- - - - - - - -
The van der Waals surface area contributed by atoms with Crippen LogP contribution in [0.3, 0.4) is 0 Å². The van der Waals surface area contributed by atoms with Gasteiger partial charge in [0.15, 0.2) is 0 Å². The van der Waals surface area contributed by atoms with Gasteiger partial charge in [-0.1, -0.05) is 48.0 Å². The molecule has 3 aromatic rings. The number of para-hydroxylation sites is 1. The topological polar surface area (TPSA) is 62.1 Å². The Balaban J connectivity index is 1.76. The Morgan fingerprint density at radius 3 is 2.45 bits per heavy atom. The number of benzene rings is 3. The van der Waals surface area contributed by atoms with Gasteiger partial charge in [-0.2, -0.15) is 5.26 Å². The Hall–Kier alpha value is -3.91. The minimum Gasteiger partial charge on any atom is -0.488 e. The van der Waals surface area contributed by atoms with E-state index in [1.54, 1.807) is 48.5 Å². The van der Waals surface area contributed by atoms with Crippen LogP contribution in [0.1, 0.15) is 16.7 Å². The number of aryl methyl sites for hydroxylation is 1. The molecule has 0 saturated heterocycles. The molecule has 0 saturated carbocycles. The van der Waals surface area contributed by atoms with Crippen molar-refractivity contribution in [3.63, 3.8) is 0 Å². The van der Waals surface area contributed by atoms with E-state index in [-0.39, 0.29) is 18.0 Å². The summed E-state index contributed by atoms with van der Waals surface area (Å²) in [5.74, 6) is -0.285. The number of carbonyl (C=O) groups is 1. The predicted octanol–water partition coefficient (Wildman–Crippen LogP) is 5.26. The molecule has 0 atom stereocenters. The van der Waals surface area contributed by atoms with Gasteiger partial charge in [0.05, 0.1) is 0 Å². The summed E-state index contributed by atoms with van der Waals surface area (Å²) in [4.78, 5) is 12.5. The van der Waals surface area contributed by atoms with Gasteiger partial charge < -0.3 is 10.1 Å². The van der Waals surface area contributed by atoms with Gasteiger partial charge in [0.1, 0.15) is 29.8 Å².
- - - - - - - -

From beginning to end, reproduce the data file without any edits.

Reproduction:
The van der Waals surface area contributed by atoms with Crippen LogP contribution in [0.3, 0.4) is 0 Å². The van der Waals surface area contributed by atoms with Gasteiger partial charge in [0.15, 0.2) is 0 Å². The van der Waals surface area contributed by atoms with Gasteiger partial charge in [-0.1, -0.05) is 48.0 Å². The molecule has 3 aromatic rings. The number of para-hydroxylation sites is 1. The topological polar surface area (TPSA) is 62.1 Å². The Balaban J connectivity index is 1.76. The Morgan fingerprint density at radius 3 is 2.45 bits per heavy atom. The number of benzene rings is 3. The van der Waals surface area contributed by atoms with Gasteiger partial charge in [-0.2, -0.15) is 5.26 Å². The Hall–Kier alpha value is -3.91. The minimum Gasteiger partial charge on any atom is -0.488 e. The van der Waals surface area contributed by atoms with E-state index in [1.54, 1.807) is 48.5 Å². The van der Waals surface area contributed by atoms with Crippen LogP contribution in [0.1, 0.15) is 16.7 Å². The number of aryl methyl sites for hydroxylation is 1. The molecule has 0 saturated heterocycles. The molecule has 0 saturated carbocycles. The van der Waals surface area contributed by atoms with Crippen molar-refractivity contribution in [3.63, 3.8) is 0 Å². The van der Waals surface area contributed by atoms with E-state index in [-0.39, 0.29) is 18.0 Å². The summed E-state index contributed by atoms with van der Waals surface area (Å²) in [5.74, 6) is -0.285. The number of carbonyl (C=O) groups is 1. The predicted octanol–water partition coefficient (Wildman–Crippen LogP) is 5.26. The molecule has 0 atom stereocenters. The van der Waals surface area contributed by atoms with Gasteiger partial charge in [0.05, 0.1) is 0 Å². The summed E-state index contributed by atoms with van der Waals surface area (Å²) in [4.78, 5) is 12.5. The van der Waals surface area contributed by atoms with Gasteiger partial charge < -0.3 is 10.1 Å². The van der Waals surface area contributed by atoms with Gasteiger partial charge in [0.1, 0.15) is 29.8 Å².